Reviewed on PC
Confrontation is a new tactical role-playing game released by Focus Home Entertainment and Cyanide Studios based on a fantasy miniature wargame by Rackham and combines role-playing game elements with group combat strategy elements focusing on small scale tactical battles. The game is set in a realm called Aarkash, where the age of Rag’narok is fast approaching and different factions complete for control of the realm.
In the main campaign the player takes control of a small elite group of Griffin warriors trying to prevent the Scorpion faction from cloning and releasing giant war beasts called Mecasyatis. Dealing with the Scorpion threat takes the characters deep into enemy territory (including those of the Wolfen & the Jackal, the other two factions in the game), exploring wilderness, dungeons, secret laboratories and other environments.
Confrontation has a ‘pause-plan-assign-play’ squad based tactical combat system similar to other role-playing games, such as Baldur’s Gate and Dragon Age, however there is one new and interesting difference - each character has an action queue so that you can plan several actions ahead. Each character has five or six skills, each of which can have up to five ranks. These skills can buff the single character, nearby allies, damage enemies, and so forth. Each use of a skill uses some of the characters’ energy (mana, stamina or faith) and in most cases the characters can use two skills in rapid succession before needing to ‘recharge’ their energy. Additionally some skills such as ‘Meteor’ deal continuous damage to enemies within a specified area until the character using the skill (in this case Zelia) runs out of energy. Because each character can only use a very limited number of skills before their energy is depleted it means the player must choose carefully and use the right skills at the right times and one of the main tactical elements of the game is working out the best methods of combining each character’s powers to gain an advantage over the opposing forces.
During the campaign the player will unlock additional soldiers from the Griffon faction, each with their own combination of skills and abilities, and as with many modern combat based games each of the characters falls in to one of the general groups: tank, damage per second, mage or support, allowing the player to change to composition of the group depending upon the mission they are undertaking. Sometimes it is even necessary to restart a section of the campaign and try out a different party make-up to see if it proves more successful.
Another interesting element of the combat system was that when a party member runs out of health they collapse to the ground in agony but don’t die straight away, instead they have an agony bar which slowly decreases the longer they are left unattended. To revive them you simply need to send another character over to heal them, however this is best left until all the nearby enemies are dealt with. Rolling around in agony for a while does have its side effects as the revived character get a penalty to the experience they gain from that point until they activate a special ‘Sanctuary Areas’ that can be found in the dungeons.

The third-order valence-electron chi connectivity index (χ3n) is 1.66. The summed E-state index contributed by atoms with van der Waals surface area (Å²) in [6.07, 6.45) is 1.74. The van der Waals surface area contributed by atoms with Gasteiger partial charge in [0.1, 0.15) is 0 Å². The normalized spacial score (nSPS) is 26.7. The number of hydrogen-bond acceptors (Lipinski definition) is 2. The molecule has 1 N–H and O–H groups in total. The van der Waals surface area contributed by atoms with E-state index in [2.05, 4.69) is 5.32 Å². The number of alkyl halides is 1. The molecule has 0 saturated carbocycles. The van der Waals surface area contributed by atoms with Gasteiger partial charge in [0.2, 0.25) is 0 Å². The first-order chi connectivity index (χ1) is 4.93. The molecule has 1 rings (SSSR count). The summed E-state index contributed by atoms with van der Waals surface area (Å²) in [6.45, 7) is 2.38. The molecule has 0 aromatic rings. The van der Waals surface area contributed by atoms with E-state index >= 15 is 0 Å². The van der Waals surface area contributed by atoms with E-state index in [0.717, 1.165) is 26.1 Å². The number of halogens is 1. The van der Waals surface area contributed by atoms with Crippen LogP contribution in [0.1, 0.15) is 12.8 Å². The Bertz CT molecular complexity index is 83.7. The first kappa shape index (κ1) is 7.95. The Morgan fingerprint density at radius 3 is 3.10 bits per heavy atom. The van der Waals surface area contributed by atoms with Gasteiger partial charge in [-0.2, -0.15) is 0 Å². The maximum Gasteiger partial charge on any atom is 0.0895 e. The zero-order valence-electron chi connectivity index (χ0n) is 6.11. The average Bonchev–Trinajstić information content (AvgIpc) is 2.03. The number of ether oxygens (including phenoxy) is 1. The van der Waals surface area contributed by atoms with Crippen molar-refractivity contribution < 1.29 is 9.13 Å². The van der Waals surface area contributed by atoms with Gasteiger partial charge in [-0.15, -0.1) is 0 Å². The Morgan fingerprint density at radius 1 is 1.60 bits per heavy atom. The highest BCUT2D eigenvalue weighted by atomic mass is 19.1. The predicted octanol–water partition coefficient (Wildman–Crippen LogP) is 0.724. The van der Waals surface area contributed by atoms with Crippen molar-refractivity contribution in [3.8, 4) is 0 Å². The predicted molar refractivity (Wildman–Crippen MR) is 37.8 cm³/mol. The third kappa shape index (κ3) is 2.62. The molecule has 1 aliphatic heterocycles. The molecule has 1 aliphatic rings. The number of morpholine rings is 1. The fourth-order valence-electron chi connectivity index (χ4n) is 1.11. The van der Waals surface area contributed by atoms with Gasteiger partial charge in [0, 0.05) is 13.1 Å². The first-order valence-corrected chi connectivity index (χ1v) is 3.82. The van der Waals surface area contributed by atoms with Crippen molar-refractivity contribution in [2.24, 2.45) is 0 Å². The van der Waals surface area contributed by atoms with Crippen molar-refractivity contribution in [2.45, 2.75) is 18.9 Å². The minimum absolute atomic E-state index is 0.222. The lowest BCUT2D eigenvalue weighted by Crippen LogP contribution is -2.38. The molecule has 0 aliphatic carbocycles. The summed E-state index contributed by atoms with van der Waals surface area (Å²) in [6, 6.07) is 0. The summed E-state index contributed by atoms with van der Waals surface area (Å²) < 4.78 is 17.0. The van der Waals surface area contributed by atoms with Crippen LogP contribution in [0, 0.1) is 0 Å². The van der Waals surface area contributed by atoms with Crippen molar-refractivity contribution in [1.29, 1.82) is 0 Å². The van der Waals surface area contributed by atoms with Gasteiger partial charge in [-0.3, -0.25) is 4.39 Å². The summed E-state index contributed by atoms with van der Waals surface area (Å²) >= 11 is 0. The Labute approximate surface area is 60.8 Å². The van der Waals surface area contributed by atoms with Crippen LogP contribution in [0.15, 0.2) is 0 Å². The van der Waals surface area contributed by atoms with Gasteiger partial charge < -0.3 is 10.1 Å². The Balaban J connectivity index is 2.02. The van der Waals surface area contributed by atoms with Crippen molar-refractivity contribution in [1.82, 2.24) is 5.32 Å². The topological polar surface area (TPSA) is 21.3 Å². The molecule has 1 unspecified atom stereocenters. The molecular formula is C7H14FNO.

This does, however, seem to lead to your weaker characters falling behind on experience as they tend to get knocked down more frequently.
If any of the characters’ agony bar is completely depleted then they die and the game is over and the player is forced to reload a previous save.
The battles are the main element of the game and these can be very challenging, most groups of enemies the player encounters are capable of wiping out the party unless the characters’ skills and abilities are used correctly to take out or neutralise the most dangerous foes, control the crowds and buff their allies. The enemies also have skills and spell-like abilities which they can use to provoke, immobilise or silence your characters preventing them from using their skills which can often be the tipping point of the battles. Targeting enemy spellcasters is a must otherwise you may find your entire party disabled and slaughtered. The player is able to pause the action at any time during combat to analyse the situation and issue new orders to their party allowing them to use their abilities to overcome the odds and emerge from the battle victorious, and this can be quite satisfying, although after a while it does feel as though the same tactics are being used over and over again.
Tactics are definitely the key to the game, if you approach each combat as a toe-to-toe battle you will be reloading quite regularly.
After each battle your characters will gain experience allowing them to increase their level, attributes and skills. There are six attributes: strength, constitution, agility, vivacity, intelligence and wisdom. Unlike some other games all of these attributes are important to all characters, as for example intelligence improves damaging skills and improves defence against damaging skills, this means that players are better off taking a balanced approach to increasing the character abilities rather than focusing on specific attributes.